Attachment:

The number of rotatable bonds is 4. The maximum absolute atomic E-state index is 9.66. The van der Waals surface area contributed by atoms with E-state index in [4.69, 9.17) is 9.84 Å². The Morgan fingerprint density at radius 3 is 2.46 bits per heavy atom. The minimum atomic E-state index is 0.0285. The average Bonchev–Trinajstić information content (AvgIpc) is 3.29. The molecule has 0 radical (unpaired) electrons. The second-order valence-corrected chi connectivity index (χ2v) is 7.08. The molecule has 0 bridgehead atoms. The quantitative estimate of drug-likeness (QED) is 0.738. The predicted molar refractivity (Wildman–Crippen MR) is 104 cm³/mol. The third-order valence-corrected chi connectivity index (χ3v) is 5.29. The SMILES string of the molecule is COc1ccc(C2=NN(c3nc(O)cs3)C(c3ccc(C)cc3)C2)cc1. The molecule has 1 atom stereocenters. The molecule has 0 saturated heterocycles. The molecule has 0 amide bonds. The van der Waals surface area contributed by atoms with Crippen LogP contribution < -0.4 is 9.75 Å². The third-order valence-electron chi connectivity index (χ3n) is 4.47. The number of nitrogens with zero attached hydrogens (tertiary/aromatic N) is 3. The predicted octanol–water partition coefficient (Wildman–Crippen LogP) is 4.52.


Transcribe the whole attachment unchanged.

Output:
The number of rotatable bonds is 4. The maximum absolute atomic E-state index is 9.66. The van der Waals surface area contributed by atoms with E-state index in [4.69, 9.17) is 9.84 Å². The Morgan fingerprint density at radius 3 is 2.46 bits per heavy atom. The minimum atomic E-state index is 0.0285. The average Bonchev–Trinajstić information content (AvgIpc) is 3.29. The molecule has 0 radical (unpaired) electrons. The second-order valence-corrected chi connectivity index (χ2v) is 7.08. The molecule has 0 bridgehead atoms. The quantitative estimate of drug-likeness (QED) is 0.738. The predicted molar refractivity (Wildman–Crippen MR) is 104 cm³/mol. The third-order valence-corrected chi connectivity index (χ3v) is 5.29. The SMILES string of the molecule is COc1ccc(C2=NN(c3nc(O)cs3)C(c3ccc(C)cc3)C2)cc1. The molecule has 1 atom stereocenters. The molecule has 0 saturated heterocycles. The molecule has 0 amide bonds. The van der Waals surface area contributed by atoms with Crippen LogP contribution < -0.4 is 9.75 Å². The third-order valence-electron chi connectivity index (χ3n) is 4.47. The number of nitrogens with zero attached hydrogens (tertiary/aromatic N) is 3. The predicted octanol–water partition coefficient (Wildman–Crippen LogP) is 4.52.